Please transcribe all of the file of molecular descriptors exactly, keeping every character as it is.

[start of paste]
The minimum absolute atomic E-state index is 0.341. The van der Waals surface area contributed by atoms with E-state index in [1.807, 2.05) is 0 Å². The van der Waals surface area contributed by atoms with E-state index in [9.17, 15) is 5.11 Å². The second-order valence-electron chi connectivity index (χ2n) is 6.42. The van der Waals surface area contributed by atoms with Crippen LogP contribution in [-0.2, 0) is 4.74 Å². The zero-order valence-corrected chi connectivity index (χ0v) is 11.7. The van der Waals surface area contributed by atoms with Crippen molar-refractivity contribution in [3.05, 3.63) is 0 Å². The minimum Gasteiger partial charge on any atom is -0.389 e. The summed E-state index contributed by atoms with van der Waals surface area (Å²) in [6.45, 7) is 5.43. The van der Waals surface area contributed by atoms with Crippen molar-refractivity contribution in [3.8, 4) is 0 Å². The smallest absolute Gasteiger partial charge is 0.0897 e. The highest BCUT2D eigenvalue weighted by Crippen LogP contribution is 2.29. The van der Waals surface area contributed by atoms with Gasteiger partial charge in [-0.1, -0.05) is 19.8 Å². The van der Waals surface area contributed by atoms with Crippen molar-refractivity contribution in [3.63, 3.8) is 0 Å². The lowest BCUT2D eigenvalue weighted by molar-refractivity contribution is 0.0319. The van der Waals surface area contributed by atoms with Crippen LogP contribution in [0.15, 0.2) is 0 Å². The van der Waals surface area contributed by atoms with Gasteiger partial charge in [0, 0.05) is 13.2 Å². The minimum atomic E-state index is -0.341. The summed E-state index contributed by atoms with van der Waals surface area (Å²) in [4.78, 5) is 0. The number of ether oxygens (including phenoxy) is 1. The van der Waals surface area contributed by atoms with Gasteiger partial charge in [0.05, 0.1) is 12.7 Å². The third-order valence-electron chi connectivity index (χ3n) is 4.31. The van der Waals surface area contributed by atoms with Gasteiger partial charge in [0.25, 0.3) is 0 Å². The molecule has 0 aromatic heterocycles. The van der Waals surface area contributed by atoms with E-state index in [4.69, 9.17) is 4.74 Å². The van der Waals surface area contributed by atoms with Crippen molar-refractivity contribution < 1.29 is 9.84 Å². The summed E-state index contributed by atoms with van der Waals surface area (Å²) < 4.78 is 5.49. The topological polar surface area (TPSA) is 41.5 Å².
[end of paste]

The minimum absolute atomic E-state index is 0.341. The van der Waals surface area contributed by atoms with E-state index in [1.807, 2.05) is 0 Å². The van der Waals surface area contributed by atoms with E-state index in [9.17, 15) is 5.11 Å². The second-order valence-electron chi connectivity index (χ2n) is 6.42. The van der Waals surface area contributed by atoms with Crippen LogP contribution in [-0.2, 0) is 4.74 Å². The zero-order valence-corrected chi connectivity index (χ0v) is 11.7. The van der Waals surface area contributed by atoms with Crippen molar-refractivity contribution in [3.05, 3.63) is 0 Å². The minimum Gasteiger partial charge on any atom is -0.389 e. The summed E-state index contributed by atoms with van der Waals surface area (Å²) in [6.45, 7) is 5.43. The van der Waals surface area contributed by atoms with Crippen molar-refractivity contribution in [3.8, 4) is 0 Å². The smallest absolute Gasteiger partial charge is 0.0897 e. The highest BCUT2D eigenvalue weighted by Crippen LogP contribution is 2.29. The van der Waals surface area contributed by atoms with Gasteiger partial charge in [-0.1, -0.05) is 19.8 Å². The van der Waals surface area contributed by atoms with Crippen molar-refractivity contribution in [3.63, 3.8) is 0 Å². The lowest BCUT2D eigenvalue weighted by molar-refractivity contribution is 0.0319. The van der Waals surface area contributed by atoms with Crippen LogP contribution in [0.15, 0.2) is 0 Å². The van der Waals surface area contributed by atoms with Gasteiger partial charge in [0, 0.05) is 13.2 Å². The minimum atomic E-state index is -0.341. The summed E-state index contributed by atoms with van der Waals surface area (Å²) in [4.78, 5) is 0. The number of ether oxygens (including phenoxy) is 1. The van der Waals surface area contributed by atoms with Gasteiger partial charge in [0.05, 0.1) is 12.7 Å². The third-order valence-electron chi connectivity index (χ3n) is 4.31. The van der Waals surface area contributed by atoms with Gasteiger partial charge in [0.25, 0.3) is 0 Å². The molecule has 0 aromatic heterocycles. The van der Waals surface area contributed by atoms with E-state index in [4.69, 9.17) is 4.74 Å². The van der Waals surface area contributed by atoms with Crippen molar-refractivity contribution < 1.29 is 9.84 Å². The summed E-state index contributed by atoms with van der Waals surface area (Å²) < 4.78 is 5.49. The topological polar surface area (TPSA) is 41.5 Å².